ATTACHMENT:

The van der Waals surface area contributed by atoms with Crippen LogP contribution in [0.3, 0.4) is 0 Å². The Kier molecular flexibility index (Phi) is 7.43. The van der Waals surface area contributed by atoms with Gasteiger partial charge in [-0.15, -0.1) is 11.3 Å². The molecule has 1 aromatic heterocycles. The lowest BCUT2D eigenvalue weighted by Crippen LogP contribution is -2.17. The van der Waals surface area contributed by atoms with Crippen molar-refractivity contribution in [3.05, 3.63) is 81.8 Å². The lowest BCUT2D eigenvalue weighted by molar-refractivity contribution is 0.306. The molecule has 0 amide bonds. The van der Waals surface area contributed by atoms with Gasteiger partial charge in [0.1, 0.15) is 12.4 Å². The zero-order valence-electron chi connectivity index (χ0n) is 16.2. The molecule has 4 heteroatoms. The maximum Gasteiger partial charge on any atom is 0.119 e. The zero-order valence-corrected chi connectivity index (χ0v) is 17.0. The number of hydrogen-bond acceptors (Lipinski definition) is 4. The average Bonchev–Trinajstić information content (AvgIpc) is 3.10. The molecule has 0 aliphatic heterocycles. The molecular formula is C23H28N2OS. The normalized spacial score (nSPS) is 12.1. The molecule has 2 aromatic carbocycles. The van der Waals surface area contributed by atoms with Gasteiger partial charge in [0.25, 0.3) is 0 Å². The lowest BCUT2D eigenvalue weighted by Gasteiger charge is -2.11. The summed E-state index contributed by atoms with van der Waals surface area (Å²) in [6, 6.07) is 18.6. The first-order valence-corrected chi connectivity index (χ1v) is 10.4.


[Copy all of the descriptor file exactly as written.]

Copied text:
The van der Waals surface area contributed by atoms with Crippen LogP contribution in [0.3, 0.4) is 0 Å². The Kier molecular flexibility index (Phi) is 7.43. The van der Waals surface area contributed by atoms with Gasteiger partial charge in [-0.15, -0.1) is 11.3 Å². The molecule has 1 aromatic heterocycles. The lowest BCUT2D eigenvalue weighted by Crippen LogP contribution is -2.17. The van der Waals surface area contributed by atoms with Crippen molar-refractivity contribution in [3.05, 3.63) is 81.8 Å². The lowest BCUT2D eigenvalue weighted by molar-refractivity contribution is 0.306. The molecule has 0 amide bonds. The van der Waals surface area contributed by atoms with Gasteiger partial charge in [0.1, 0.15) is 12.4 Å². The zero-order valence-electron chi connectivity index (χ0n) is 16.2. The molecule has 4 heteroatoms. The maximum Gasteiger partial charge on any atom is 0.119 e. The zero-order valence-corrected chi connectivity index (χ0v) is 17.0. The number of hydrogen-bond acceptors (Lipinski definition) is 4. The average Bonchev–Trinajstić information content (AvgIpc) is 3.10. The molecule has 0 aliphatic heterocycles. The molecular formula is C23H28N2OS. The normalized spacial score (nSPS) is 12.1. The molecule has 2 aromatic carbocycles. The van der Waals surface area contributed by atoms with Gasteiger partial charge in [0.25, 0.3) is 0 Å². The lowest BCUT2D eigenvalue weighted by Gasteiger charge is -2.11. The summed E-state index contributed by atoms with van der Waals surface area (Å²) in [6, 6.07) is 18.6. The first-order valence-corrected chi connectivity index (χ1v) is 10.4.